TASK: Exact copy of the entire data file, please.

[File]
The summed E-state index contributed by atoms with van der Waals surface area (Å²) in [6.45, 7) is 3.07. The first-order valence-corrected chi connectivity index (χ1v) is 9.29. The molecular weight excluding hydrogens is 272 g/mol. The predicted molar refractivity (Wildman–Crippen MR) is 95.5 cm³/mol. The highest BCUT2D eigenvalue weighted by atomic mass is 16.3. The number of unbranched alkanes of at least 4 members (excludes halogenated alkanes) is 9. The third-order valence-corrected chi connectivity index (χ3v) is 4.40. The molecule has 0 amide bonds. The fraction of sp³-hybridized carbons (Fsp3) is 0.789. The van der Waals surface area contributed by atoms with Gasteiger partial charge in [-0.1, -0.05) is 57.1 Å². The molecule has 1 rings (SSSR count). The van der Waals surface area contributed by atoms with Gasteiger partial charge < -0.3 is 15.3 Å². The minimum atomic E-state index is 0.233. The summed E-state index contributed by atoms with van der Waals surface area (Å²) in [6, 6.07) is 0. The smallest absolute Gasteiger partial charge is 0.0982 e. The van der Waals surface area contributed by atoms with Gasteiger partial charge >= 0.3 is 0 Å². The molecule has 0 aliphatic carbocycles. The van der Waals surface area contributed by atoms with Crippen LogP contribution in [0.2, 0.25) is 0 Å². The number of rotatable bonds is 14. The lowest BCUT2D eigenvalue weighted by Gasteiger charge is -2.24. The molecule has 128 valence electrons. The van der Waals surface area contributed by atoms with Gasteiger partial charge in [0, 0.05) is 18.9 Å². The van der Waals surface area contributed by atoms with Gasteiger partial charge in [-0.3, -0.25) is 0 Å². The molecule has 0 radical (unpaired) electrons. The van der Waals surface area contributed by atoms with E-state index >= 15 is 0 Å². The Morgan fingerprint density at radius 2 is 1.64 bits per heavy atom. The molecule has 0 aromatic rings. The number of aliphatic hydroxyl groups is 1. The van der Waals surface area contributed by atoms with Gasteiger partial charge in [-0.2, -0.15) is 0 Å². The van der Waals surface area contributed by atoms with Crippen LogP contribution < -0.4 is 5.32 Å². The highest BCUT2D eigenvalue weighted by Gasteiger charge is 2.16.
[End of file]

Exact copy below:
The summed E-state index contributed by atoms with van der Waals surface area (Å²) in [6.45, 7) is 3.07. The first-order valence-corrected chi connectivity index (χ1v) is 9.29. The molecular weight excluding hydrogens is 272 g/mol. The predicted molar refractivity (Wildman–Crippen MR) is 95.5 cm³/mol. The highest BCUT2D eigenvalue weighted by atomic mass is 16.3. The number of unbranched alkanes of at least 4 members (excludes halogenated alkanes) is 9. The third-order valence-corrected chi connectivity index (χ3v) is 4.40. The molecule has 0 amide bonds. The fraction of sp³-hybridized carbons (Fsp3) is 0.789. The van der Waals surface area contributed by atoms with Gasteiger partial charge in [-0.1, -0.05) is 57.1 Å². The molecule has 1 rings (SSSR count). The van der Waals surface area contributed by atoms with Gasteiger partial charge < -0.3 is 15.3 Å². The minimum atomic E-state index is 0.233. The summed E-state index contributed by atoms with van der Waals surface area (Å²) in [6, 6.07) is 0. The smallest absolute Gasteiger partial charge is 0.0982 e. The van der Waals surface area contributed by atoms with Gasteiger partial charge >= 0.3 is 0 Å². The molecule has 0 aliphatic carbocycles. The van der Waals surface area contributed by atoms with Crippen LogP contribution in [0.2, 0.25) is 0 Å². The number of rotatable bonds is 14. The lowest BCUT2D eigenvalue weighted by Gasteiger charge is -2.24. The molecule has 128 valence electrons. The van der Waals surface area contributed by atoms with Gasteiger partial charge in [0, 0.05) is 18.9 Å². The van der Waals surface area contributed by atoms with Gasteiger partial charge in [-0.3, -0.25) is 0 Å². The molecule has 0 radical (unpaired) electrons. The van der Waals surface area contributed by atoms with E-state index >= 15 is 0 Å². The Morgan fingerprint density at radius 2 is 1.64 bits per heavy atom. The molecule has 0 aromatic rings. The number of aliphatic hydroxyl groups is 1. The van der Waals surface area contributed by atoms with Gasteiger partial charge in [-0.2, -0.15) is 0 Å². The van der Waals surface area contributed by atoms with Crippen LogP contribution < -0.4 is 5.32 Å². The highest BCUT2D eigenvalue weighted by Gasteiger charge is 2.16.